Dive brief:

  • U.S. households carry nearly $ 1.6 trillion in outstanding student loan debt, making it the second-largest source of debt behind mortgages and creating a massive surplus on the economy.
  • Critics say efforts to fix the problem by forgiving all or part of the debt will only create new problems down the road, as it creates moral hazard.
  • Moral hazard is the idea that people behave riskier than they otherwise would because they are removed from the consequences of their actions.

Dive overview:

Outstanding student loans rose by almost 500 billion dollars in 2006 at nearly $ 1.6 trillion today, stimulating a number of legislative proposals in Congress to reduce debt before it becomes difficult for people to buy a house or a car or make the kind of large purchases they need to participate in the economy.

“The student debt crisis is real and is crushing millions of families,” said 2020 presidential candidate Senator Elizabeth Warren (D-Mass.), said in a press release On June 13, she announced that she was tabling a bill to cancel up to 95% of outstanding student debt.

Under Warren’s bill, up to $ 50,000 in student loan debt would be forgiven for anyone whose household income is less than $ 100,000. Lower amounts would be remitted for households with incomes between $ 100,000 and $ 250,000. Warren estimates that the bill would write off about 95% of the outstanding debt, at a cost of 640 billion dollars, for which she proposed to impose a tax on the richest households in the country.

Warren is not the only proposition. Wayne Messam, mayor of Miramar, Florida, and also presidential candidate, called for remission of all debts within 60 days of a new administration in Washington.

“I don’t think it’s fair that the student and the parent have to bear all this risk when it benefits the economy as a whole” said Messam.

Getting lost in the discussion of these and other forgiveness proposals is a long-term distortion of people’s borrowing decisions, says Neal McCluskey, director of the Center for Educational Freedom at the Cato Institute in Washington. “It should be a huge concern if people say, ‘Of course we should incur debt because we know it’s going to be forgiven,’” McCluskey told Banking Dive.

He pointed to a survey conducted by LendEDU two years ago of 500 university students, which found that just under half of students expected some of their debt to be forgiven after graduation. of their diploma.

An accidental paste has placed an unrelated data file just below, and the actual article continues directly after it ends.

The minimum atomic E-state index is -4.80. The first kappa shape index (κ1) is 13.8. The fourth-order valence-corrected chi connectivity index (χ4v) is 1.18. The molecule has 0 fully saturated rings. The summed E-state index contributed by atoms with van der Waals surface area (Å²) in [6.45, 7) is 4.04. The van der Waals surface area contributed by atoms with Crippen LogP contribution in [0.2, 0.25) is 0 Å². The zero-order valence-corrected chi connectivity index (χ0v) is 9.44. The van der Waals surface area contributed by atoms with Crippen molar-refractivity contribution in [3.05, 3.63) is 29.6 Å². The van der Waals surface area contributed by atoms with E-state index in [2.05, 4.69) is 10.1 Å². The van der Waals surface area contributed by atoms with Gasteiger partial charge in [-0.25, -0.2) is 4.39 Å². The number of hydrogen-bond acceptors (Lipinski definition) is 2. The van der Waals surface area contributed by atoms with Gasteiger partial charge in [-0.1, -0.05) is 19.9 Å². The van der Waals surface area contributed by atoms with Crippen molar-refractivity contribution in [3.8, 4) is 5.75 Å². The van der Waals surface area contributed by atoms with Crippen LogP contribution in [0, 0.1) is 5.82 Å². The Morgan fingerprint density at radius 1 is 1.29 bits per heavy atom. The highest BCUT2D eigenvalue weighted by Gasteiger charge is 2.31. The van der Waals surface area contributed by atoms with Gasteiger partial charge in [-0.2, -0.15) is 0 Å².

The survey question asked, “Do you think federal student loan exemption programs will help you after you graduate?” ”To which 49.8% answered yes.

Since forgiveness already determines people’s borrowing decisions, “there’s no way to avoid the moral hazard problem, ”says McCluskey.

It was with this concern in mind that the editorial board of one of the nation’s largest newspapers, the Orange County Register, criticized Warren’s plan in an op-ed earlier this year.

“If taxpayers pay the debts of all those with delinquent student loans, how will that affect the decisions made by current students who are considering their higher education funding choices?” ” the board said April 28. ” What is the message ? Borrow as much as possible and wait for debt cancellation during the next presidential primary?

McCluskey and other reviews, including the editors of Forbes magazine, say the proper solution is to use existing programs to solve the problem.

In the longer term, the solution is to pull the federal government out of the student loan guarantees business because that is what drives up the cost of tuition and makes the loans difficult to repay needed in the first place. “You have to turn off the tap,” Heritage Foundation analyst Mary Clare Amselem told Banking Dive. “Private loans will lower tuition fees and lead to smaller loan amounts. “

Editor’s Note: Amselem’s quote was added after publication as an update.


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